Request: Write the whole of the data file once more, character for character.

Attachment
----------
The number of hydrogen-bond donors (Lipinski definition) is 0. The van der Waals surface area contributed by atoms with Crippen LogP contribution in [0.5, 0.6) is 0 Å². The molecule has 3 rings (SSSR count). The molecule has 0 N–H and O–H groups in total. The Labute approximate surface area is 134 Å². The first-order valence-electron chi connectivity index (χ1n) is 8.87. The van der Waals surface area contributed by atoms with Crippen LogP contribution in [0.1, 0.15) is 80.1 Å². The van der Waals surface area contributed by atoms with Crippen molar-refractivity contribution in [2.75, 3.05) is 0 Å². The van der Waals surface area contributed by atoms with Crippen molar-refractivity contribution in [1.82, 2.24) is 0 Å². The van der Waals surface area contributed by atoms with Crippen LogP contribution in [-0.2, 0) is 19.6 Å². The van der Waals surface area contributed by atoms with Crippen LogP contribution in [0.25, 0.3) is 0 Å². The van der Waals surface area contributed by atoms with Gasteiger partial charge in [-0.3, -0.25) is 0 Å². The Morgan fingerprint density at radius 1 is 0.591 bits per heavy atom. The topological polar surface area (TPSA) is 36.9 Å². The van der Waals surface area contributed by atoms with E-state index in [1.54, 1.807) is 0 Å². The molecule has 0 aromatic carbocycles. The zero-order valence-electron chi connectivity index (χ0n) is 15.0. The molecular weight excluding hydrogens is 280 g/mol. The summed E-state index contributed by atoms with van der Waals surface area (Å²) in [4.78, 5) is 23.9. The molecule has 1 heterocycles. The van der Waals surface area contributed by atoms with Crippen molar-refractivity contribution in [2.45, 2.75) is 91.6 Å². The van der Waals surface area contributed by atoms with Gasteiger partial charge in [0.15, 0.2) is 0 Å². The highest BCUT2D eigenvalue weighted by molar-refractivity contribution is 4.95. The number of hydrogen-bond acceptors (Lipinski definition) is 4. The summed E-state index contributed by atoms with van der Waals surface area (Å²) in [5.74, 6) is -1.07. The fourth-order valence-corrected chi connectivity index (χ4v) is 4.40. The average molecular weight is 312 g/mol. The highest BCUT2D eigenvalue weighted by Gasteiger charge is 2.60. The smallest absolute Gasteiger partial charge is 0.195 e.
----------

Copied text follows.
The number of hydrogen-bond donors (Lipinski definition) is 0. The van der Waals surface area contributed by atoms with Crippen LogP contribution in [0.5, 0.6) is 0 Å². The molecule has 3 rings (SSSR count). The molecule has 0 N–H and O–H groups in total. The Labute approximate surface area is 134 Å². The first-order valence-electron chi connectivity index (χ1n) is 8.87. The van der Waals surface area contributed by atoms with Crippen LogP contribution in [0.1, 0.15) is 80.1 Å². The van der Waals surface area contributed by atoms with Crippen molar-refractivity contribution in [2.75, 3.05) is 0 Å². The van der Waals surface area contributed by atoms with Crippen molar-refractivity contribution in [1.82, 2.24) is 0 Å². The van der Waals surface area contributed by atoms with Crippen LogP contribution in [-0.2, 0) is 19.6 Å². The van der Waals surface area contributed by atoms with Crippen LogP contribution in [0.25, 0.3) is 0 Å². The van der Waals surface area contributed by atoms with Gasteiger partial charge in [-0.3, -0.25) is 0 Å². The Morgan fingerprint density at radius 1 is 0.591 bits per heavy atom. The topological polar surface area (TPSA) is 36.9 Å². The van der Waals surface area contributed by atoms with E-state index in [1.54, 1.807) is 0 Å². The molecule has 0 aromatic carbocycles. The zero-order valence-electron chi connectivity index (χ0n) is 15.0. The molecular weight excluding hydrogens is 280 g/mol. The summed E-state index contributed by atoms with van der Waals surface area (Å²) in [4.78, 5) is 23.9. The molecule has 1 heterocycles. The van der Waals surface area contributed by atoms with Crippen molar-refractivity contribution in [2.45, 2.75) is 91.6 Å². The van der Waals surface area contributed by atoms with Gasteiger partial charge in [0.15, 0.2) is 0 Å². The highest BCUT2D eigenvalue weighted by molar-refractivity contribution is 4.95. The number of hydrogen-bond acceptors (Lipinski definition) is 4. The summed E-state index contributed by atoms with van der Waals surface area (Å²) in [5.74, 6) is -1.07. The fourth-order valence-corrected chi connectivity index (χ4v) is 4.40. The average molecular weight is 312 g/mol. The highest BCUT2D eigenvalue weighted by Gasteiger charge is 2.60. The smallest absolute Gasteiger partial charge is 0.195 e.